Take the Wonder Girls, who are still promoting “Nobody.” While “Nobody” is undoubtedly one of K-pop’s great songs and confirmed the Wonder Girls as one of Korea’s most successful and beloved idol groups, it has also been the subject of countless promotions and stylistic re-hashings. 2012’s Wonder Party seemed to spark a glimmer of hope among K-pop fans that the Wonder Girls had finally moved beyond their increasingly gimmicky retro vibe. The release of a Japanese “Nobody” (now for everybody) cut these hopes almost comically short. Theirs is unusual case though, and even I draw the line at promoting the same actual song ad nauseum.
Perhaps the most crucial factor here is at what stage in their career a group finds popularity and how their agency reacts. I, for example, predict that NU’EST will exhibit little to no growth throughout their career. They have a winning formula that has earned them thousands of die-hard fans in the space of a few months. Their image and sound are clearly defined and while it’s still too soon to say they’re not going to do anything with it, I would bet money that that will be the case. By contrast, U-KISS have demonstrated some of the most dramatic evolution, both musically and visually, of any group in K-pop yet have failed to find a sound that resonates with enough people to achieve the success they deserve.
Of course there are examples of groups that have successfully navigated the treacherous path between stagnation and miscalculation. 2NE1 leaps to mind, with their progress from 2009 to 2012 a testament to how a group can settle on a sound and still continue to explore it fruitfully. Kara similarly perfected their provocative brand of bubble pop with “Mister” and have followed through since then with consistently energetic and fresh releases. And if BAP is any indicator then maybe we can expect more rookies with musical growth on their agenda. While it would be nice to see more groups balance the demands of both new and existing fans while simultaneously refining their sound, that’s simply not what K-pop is about. Nor for that matter is it sustainable, given K-pop’s emphasis on quantity over quality.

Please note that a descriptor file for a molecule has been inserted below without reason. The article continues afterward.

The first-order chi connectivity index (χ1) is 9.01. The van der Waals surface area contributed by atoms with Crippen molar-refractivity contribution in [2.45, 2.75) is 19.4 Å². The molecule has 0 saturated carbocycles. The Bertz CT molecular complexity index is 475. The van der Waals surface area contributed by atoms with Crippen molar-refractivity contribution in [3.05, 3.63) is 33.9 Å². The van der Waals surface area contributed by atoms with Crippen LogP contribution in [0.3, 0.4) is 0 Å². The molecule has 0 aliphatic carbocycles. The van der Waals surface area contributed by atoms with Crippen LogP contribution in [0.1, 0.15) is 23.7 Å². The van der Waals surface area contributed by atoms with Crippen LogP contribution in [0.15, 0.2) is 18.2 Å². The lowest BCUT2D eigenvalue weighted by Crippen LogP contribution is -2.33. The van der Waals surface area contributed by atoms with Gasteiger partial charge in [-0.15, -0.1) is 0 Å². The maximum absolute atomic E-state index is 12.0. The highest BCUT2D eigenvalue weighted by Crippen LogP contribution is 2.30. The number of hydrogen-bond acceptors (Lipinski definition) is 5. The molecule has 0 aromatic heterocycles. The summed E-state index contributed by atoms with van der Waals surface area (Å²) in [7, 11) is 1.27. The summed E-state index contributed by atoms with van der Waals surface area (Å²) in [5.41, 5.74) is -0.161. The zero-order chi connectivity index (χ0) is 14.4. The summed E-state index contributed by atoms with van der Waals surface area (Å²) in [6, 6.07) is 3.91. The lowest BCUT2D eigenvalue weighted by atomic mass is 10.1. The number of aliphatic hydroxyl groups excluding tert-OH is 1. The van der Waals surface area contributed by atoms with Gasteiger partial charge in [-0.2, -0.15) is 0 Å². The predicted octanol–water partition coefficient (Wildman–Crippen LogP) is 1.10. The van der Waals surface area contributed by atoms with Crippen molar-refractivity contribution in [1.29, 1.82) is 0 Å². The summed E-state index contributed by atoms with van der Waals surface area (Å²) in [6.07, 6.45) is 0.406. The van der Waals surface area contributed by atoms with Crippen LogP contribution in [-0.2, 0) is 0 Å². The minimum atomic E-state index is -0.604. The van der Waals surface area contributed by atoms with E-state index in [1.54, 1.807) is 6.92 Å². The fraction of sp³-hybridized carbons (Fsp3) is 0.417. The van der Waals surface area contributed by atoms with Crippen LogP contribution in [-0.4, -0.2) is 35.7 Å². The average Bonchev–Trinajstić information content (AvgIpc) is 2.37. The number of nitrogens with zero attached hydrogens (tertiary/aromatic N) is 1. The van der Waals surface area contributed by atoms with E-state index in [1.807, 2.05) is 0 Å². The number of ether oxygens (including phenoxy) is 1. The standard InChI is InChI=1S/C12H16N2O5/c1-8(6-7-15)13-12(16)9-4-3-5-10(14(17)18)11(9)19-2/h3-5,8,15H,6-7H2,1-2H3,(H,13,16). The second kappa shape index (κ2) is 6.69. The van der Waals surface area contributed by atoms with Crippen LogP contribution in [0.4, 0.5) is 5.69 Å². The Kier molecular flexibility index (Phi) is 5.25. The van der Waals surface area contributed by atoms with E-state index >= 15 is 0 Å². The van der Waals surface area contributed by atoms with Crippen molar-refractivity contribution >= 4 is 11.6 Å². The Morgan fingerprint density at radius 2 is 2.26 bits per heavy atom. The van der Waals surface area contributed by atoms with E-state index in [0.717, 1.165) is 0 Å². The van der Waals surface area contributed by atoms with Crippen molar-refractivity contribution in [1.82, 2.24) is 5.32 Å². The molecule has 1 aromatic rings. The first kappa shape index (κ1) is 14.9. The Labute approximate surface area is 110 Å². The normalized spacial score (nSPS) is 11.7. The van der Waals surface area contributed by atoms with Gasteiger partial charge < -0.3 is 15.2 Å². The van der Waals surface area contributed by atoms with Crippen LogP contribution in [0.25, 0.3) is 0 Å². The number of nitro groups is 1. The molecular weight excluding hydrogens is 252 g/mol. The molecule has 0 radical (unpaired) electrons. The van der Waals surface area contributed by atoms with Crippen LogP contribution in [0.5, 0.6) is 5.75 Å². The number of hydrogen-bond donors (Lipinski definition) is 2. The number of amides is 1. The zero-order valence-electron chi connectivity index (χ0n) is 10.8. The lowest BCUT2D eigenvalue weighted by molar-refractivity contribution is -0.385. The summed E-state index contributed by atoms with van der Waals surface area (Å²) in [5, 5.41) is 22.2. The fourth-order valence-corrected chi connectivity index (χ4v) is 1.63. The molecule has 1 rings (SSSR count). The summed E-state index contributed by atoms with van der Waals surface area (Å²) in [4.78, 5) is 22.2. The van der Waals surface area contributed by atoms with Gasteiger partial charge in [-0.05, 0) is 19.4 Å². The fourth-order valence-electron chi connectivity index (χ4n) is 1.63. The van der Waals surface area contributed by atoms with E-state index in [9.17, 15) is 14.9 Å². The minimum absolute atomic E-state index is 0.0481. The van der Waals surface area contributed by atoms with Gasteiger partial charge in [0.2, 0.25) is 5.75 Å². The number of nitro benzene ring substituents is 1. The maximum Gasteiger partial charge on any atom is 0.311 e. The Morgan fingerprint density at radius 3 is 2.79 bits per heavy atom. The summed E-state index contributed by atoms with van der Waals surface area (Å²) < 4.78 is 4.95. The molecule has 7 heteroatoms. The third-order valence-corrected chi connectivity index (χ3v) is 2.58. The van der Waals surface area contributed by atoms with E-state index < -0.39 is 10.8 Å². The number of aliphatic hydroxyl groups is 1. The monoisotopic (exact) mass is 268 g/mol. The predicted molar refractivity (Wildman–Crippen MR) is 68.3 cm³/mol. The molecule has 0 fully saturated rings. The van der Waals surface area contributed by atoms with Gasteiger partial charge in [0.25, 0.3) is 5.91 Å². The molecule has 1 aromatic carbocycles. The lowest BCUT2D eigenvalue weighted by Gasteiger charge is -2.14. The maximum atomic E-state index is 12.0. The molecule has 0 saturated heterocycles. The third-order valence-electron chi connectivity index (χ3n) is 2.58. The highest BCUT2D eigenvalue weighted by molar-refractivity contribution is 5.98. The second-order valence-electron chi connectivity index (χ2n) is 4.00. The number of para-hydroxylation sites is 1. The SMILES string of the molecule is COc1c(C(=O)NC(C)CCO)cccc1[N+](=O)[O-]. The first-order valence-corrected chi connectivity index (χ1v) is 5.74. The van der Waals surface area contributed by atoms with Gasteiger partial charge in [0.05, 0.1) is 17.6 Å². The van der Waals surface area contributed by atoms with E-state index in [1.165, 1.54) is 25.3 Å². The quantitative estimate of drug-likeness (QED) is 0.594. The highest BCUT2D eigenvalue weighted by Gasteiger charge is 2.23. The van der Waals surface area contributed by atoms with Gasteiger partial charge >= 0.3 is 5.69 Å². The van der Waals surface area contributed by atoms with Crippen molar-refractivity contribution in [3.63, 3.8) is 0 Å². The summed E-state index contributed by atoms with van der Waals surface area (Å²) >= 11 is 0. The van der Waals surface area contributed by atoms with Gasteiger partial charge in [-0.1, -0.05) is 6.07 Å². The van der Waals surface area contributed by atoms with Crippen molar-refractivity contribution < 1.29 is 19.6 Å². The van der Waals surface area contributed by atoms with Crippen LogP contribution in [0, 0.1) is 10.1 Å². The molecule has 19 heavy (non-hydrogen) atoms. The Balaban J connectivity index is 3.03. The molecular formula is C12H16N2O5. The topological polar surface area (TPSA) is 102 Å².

So be sure to think twice before attacking a group for sticking with their sound. Most K-pop stars are not artists and they are rarely marketed as such. They’re idols who perform what they’re given with a view to entertainment. Taeyeon hated “Gee” so much that she cried when she first heard it. But she sung it with such professional grace that no one suspected a thing until she came out with the shocking news a year later. Very few idols have control over their image, fewer still control over their sound. To berate a group (or their agency) for taking the risk-free route in an industry as perilous as K-pop seems a little harsh, and I for one rarely notice the absence of musical diversity while my idols stay healthy, happy and productive. It all comes down to priorities and I am by no means suggesting that we lower our expectations when it comes to the musical output of our idols. But if ground-breaking musical evolution is what you’re looking for then maybe K-pop’s not the scene for you.
What do you think, Seoulmates? Is musical integrity a necessary expectation from your idols?
(S.M. Entertainment, JYP Entertainment, Pledis Entertainment, YG Entertainment, DSP Media, TS Entertainment)